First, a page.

Luckily, Carter ends the anthology with a sharp chapter on bringing young writers along with comics as a source of mentor text and inspiration with a Comic Book Show ‘N Tell Project in which students work on storyboarding, editing and writing with a voice for an audience.

If you are a teacher considering the merits of graphic novels, then Carter’s anthology collection is a good read and a good starting point for those folks trying to make a case for comics. And as Carter points out himself, I hope books like this one continue the push of graphic literacy in the classroom for all students.

Peace (on the page),
Kevin

PS — Today is Free Comic Book Day, so get yourself down to the nearest comic book shop and grab some comics for the classroom. The free stuff is not really the best stuff — mostly samples and anthologies — but still, they can make a good supplementary classroom resource.

Hackers, revisited


In the recent Wired Magazine article, writer Steven Levy has an interesting revisit to a book that I once just loved, Hackers: Heroes of the Computer Revolution, which sought to document and profile those folks who sought to revolutionize the personal computer, mostly with the ideals that technology could eventually be put into the hands of many. In Wired, Levy tries to reconnect with some of the people he profiled in his book, including Steve Wozniak and Bill Gates.

It should be noted that Levy’s use of the word Hackers does not donate someone seeking to crack into a computer or software for malicious intent; Instead, a Hacker defined by Levy is someone who understands the underlying structure of a computer or network, and seeks to improve it or re-imagine it through skills and imagination.

What is striking is how Levy also shows how many of the ideals of that earlier generation have splintered into a couple of directions. Gates urged early on that his work be compensated (which caused an uproar in the technology community at the time) so that he could use the money to hire more engineers and make better products. Others, such as Lee Felsenstein, still held the line that technology should be adapted and used by as many people, and with as few hurdles as possible, which comes into conflict with the for-profit model.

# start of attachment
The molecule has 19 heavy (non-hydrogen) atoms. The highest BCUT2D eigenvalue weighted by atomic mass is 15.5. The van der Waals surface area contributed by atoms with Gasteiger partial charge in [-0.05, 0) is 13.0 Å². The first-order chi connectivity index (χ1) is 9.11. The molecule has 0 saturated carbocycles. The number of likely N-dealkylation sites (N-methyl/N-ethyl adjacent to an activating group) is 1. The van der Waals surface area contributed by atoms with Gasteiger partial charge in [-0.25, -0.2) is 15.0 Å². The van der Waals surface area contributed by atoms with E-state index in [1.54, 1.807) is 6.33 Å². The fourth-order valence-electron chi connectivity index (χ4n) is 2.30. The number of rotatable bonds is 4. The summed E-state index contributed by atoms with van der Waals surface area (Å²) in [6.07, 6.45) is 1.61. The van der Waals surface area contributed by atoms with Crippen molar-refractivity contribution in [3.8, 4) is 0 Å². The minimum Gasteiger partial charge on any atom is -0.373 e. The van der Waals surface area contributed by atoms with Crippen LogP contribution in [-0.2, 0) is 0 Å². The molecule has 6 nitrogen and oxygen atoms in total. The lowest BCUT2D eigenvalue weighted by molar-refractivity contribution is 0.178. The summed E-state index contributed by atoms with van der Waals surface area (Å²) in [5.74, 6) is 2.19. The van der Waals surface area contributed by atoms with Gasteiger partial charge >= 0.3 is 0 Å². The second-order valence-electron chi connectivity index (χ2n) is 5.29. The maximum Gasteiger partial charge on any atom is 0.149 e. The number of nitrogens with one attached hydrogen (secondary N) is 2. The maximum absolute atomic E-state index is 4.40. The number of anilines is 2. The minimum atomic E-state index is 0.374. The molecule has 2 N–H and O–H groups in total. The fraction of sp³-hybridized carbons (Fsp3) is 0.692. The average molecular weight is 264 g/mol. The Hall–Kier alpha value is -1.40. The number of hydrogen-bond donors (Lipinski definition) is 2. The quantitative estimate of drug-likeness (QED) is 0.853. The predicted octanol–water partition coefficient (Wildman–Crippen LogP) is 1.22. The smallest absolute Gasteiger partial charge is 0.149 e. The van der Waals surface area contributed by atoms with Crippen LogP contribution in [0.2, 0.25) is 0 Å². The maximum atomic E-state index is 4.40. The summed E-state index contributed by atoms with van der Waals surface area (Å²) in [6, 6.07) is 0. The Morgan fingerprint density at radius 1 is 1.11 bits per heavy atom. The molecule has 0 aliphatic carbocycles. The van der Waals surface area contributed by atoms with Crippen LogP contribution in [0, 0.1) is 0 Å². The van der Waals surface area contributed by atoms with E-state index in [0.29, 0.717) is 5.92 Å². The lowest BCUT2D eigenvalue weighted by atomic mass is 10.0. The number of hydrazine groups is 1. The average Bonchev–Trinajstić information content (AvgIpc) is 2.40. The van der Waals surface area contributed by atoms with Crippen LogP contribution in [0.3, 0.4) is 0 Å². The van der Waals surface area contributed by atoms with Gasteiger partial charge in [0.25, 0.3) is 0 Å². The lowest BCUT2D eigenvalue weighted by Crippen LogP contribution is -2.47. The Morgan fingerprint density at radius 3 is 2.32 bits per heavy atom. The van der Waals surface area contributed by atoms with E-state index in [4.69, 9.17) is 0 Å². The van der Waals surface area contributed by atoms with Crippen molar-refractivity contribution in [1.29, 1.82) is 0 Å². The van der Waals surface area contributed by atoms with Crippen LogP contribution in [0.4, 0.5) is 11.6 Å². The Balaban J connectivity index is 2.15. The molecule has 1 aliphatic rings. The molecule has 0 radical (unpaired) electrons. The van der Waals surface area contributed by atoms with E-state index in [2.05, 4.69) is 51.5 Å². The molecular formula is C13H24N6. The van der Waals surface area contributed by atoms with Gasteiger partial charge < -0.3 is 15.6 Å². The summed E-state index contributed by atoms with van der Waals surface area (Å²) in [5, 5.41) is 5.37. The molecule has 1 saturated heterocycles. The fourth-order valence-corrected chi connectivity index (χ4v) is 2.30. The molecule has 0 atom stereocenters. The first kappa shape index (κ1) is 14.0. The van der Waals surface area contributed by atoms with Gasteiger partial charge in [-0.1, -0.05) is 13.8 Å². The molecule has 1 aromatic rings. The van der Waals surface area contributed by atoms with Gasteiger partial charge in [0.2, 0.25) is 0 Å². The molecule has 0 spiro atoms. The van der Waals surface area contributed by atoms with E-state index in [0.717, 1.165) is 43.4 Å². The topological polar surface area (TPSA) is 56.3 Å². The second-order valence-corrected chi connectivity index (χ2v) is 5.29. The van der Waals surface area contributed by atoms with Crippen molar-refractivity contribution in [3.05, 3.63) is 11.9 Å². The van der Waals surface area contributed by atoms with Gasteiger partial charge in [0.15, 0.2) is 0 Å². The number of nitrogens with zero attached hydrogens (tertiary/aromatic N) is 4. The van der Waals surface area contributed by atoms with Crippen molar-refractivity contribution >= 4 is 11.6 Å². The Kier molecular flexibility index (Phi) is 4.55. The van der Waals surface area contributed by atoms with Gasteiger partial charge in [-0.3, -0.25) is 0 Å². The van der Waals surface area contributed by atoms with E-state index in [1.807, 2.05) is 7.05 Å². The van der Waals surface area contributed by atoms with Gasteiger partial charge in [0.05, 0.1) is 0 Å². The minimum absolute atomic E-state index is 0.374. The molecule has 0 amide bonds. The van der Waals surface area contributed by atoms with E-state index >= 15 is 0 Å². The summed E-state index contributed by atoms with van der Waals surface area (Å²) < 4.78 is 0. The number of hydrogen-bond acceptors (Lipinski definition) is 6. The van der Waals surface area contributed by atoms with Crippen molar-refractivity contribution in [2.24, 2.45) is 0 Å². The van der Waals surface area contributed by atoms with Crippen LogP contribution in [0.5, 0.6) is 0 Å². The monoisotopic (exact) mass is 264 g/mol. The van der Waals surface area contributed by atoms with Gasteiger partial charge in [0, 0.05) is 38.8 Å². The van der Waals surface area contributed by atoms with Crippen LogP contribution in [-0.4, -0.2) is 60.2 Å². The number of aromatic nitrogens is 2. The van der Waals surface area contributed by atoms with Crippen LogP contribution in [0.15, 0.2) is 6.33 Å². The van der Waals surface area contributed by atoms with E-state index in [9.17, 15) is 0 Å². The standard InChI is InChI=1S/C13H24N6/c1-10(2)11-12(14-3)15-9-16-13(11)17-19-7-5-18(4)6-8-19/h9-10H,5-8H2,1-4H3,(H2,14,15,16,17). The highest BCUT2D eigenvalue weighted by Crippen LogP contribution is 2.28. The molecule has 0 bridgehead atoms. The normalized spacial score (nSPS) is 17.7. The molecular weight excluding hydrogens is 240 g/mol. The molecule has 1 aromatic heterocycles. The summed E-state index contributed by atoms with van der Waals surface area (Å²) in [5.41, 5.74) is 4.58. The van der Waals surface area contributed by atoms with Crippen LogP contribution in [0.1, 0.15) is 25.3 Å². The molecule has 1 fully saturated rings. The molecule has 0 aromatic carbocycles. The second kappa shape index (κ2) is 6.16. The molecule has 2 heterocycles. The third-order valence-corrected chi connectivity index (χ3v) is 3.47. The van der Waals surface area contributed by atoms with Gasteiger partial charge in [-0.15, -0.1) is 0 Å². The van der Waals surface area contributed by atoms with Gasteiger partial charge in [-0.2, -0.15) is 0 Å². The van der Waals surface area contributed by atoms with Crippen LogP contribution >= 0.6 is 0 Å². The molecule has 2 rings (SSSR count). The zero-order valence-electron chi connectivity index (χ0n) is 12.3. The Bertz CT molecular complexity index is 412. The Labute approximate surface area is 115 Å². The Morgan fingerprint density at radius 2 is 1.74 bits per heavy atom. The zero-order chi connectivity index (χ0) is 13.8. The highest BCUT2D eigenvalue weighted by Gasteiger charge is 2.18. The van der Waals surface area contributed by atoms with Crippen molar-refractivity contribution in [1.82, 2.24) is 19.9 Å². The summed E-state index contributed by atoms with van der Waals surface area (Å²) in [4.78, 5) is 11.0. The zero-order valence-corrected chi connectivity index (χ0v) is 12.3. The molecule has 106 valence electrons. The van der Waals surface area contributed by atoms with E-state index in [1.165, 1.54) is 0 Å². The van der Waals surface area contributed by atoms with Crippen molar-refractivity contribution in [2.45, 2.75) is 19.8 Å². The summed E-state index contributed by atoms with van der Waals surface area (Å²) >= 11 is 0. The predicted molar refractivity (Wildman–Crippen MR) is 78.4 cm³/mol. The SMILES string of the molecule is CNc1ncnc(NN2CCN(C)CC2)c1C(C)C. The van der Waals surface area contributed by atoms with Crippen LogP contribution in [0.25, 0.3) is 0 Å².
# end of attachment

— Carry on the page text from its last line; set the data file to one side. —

For me, I was never nor will I ever be a Hacker, per se. I don’t have those skills. But when I was creating my webcomic, Boolean Squared, I used some of the ideas behind Levy’s profiles to inform the motivation and personalities of my two central characters — Boolean and Urth. These kids love to dive into the computer and make it work for them, not the other way around, and they are not afraid to yank the cover off anything. I wanted that adventuresome spirit from the beginning days of computer programming to come through with my characters.

Today, Levy notes, we have the continued development of the Open Source Movement — as shown by such companies as Mozilla and the various Linux offshoots — along with ad-driven companies such as Mark Zuckerberg’s Facebook. Levy suggest that Zuckerman and his kin are the indirect offspring of those early days of hacking, although Zuckerman notes that he is less interested in the underlying “code” than the overall use of technology to connect people together as a social fabric. And my guess it that more than a few of the original hackers would be mortified by that association.

Check out the article on Wired.

Peace (in the wired world),
Kevin

Writing Graphic Novels: Podcast with Barbara Slate

I recently had the opportunity to interview author Barbara Slate, who has written and illustrated many comics and graphic novels and just put out a fantastic new book for teaching graphic novels from the view of writing them. The book is called, appropriately enough, You Can Do a Graphic Novel. I did a review of the book over at The Graphic Classroom but I wanted to follow up with an interview (plus, I wanted to see if I could record an interview on Skype — some mixed results but mostly, it is fine).
The interview is in two sections.
In the first, Barbara talks about how she got into comics, some gender elements of the business, why she wrote her recent book and other interesting tidbits. In the second part, I asked her specifically about how to help teachers who want to bring graphic novels into the classroom as a writing activity, but don’t quite know how to begin.

Peace (in the learning),
Kevin